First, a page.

Recently we have been posting up statuses about sourcing out new creatives in Brighton, and we happened to stumble upon this extremely talented photographer. Word around the block is that he’s the king of composition and we have to say we 100% agree. Check out our interview with him!
Some of your work blows our mind, your editing skills are amazing, how many years has it taken you to get to this point?
Thanks, you are way too kind! I’ve always been into photography, even as a kid, and got my first darkroom gear while still at school. I’ve been using version 7.0 of Adobe Photoshop for the last ten years or so but it’s only since 2010, and doing a lot more music industry based work, that I’ve really started to hone my techniques. Getting the ideas from my head to print stage is still always a challenge though.
Do you plan a lot of your conceptual shots before hand, and then source a location or the other way round?
A bit of both really. My head is filled with ideas just waiting for the right location to be discovered, but cool places do inspire the imagination too. Abstract imagery aside, when I plan things my main thought is how ‘doable’ an idea is with as little use of Photoshop as possible. Budget constraints tend to dictate how much post production plays a part. The more you can spend on the real world set-up the less editing is required afterwards.
Are a lot of them commissioned or are they just concepts you have come up with to raise your profile as a photographer and sell prints?
Well, I haven’t made any images available to buy yet but it’s something I would consider if someone was to make an offer. Mostly, my photography is for general band promotional material and the occasional album cover or inlay artwork. I spend time making test images to pitch a concept idea to bands who have expressed an interest in working with me.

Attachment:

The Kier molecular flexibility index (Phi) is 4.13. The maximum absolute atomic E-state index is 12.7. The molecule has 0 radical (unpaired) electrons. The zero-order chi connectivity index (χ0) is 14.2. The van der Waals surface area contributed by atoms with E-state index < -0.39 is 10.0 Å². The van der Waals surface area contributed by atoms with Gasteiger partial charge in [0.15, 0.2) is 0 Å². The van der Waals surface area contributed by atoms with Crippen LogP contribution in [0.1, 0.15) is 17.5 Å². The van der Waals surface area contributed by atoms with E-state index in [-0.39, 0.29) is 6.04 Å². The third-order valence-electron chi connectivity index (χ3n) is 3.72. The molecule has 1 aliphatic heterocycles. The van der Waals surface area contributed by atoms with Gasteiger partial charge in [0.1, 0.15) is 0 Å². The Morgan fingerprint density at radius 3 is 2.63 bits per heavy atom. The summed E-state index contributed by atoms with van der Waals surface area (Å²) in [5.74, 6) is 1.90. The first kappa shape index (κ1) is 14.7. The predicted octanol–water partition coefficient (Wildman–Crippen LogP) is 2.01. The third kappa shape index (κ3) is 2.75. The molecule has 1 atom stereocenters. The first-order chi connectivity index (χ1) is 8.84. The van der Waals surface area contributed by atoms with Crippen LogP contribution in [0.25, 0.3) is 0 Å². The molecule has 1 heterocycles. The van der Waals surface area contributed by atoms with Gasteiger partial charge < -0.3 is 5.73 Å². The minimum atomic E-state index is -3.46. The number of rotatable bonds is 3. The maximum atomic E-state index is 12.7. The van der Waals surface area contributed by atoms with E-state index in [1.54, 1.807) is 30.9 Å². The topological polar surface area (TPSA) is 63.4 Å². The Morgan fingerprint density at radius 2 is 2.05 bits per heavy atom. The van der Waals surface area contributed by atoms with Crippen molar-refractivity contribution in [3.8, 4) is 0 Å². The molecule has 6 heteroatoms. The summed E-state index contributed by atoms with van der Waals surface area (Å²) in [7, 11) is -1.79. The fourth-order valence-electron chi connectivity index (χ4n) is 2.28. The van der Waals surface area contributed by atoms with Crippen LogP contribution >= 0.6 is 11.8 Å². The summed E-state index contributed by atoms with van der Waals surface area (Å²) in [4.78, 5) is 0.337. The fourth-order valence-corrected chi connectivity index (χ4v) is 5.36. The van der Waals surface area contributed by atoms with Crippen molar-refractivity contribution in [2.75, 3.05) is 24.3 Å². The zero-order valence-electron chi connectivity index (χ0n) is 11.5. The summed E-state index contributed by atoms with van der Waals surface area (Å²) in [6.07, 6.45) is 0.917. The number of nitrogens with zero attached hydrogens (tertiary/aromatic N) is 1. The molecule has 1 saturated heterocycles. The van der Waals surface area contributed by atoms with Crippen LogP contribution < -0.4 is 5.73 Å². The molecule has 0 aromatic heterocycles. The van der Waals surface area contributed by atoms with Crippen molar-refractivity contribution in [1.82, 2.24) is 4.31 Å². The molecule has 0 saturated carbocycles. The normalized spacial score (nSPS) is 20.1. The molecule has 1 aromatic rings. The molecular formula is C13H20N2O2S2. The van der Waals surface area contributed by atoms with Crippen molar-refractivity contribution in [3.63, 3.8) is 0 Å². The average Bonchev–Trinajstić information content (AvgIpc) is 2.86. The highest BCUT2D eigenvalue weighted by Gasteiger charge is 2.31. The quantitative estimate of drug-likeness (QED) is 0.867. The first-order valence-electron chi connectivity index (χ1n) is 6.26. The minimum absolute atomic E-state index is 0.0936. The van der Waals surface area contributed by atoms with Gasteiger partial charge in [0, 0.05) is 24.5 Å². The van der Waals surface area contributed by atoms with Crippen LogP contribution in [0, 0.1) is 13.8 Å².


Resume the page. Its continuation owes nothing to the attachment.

Where does your inspiration come from?
Mostly from my surroundings, people I meet and the musical world I play a part in. I have always had an envious streak for the work of Storm Thorgerson. I wish I had come up with those ideas!
What is your favourite piece that you have produced and why?
That changes a lot but at the moment I’m quite pleased with how ‘Pyramids’ turned out. Some people have said it is about “imitation being the sincerest form of flattery”. Some say it represents “Western prosperity, influence and interference”. It could be just a tongue in cheek image of someone enjoying a bit of topiary.
It looks like composition is key with a lot of these images, do you focus a lot of your attention on this or is it just something that comes naturally?
Composition is important I think. If something doesn’t sit right in the frame I get a constant nagging feeling and will end up spending an age cropping later until I’m happy with it.
What would your advice be to other budding photographers and what are your goals for the future?
Advice isn’t something I feel qualified to offer but I think it is important to always be true to yourself on anything you put your name to. So too is having a full understanding of the basics in whatever media you use. It is key to being able to express yourself properly. As far as the future goes, I shall aim high, dream big, keep improving and hope I’m lucky enough to work with lots of interesting people.
Emilie & Jen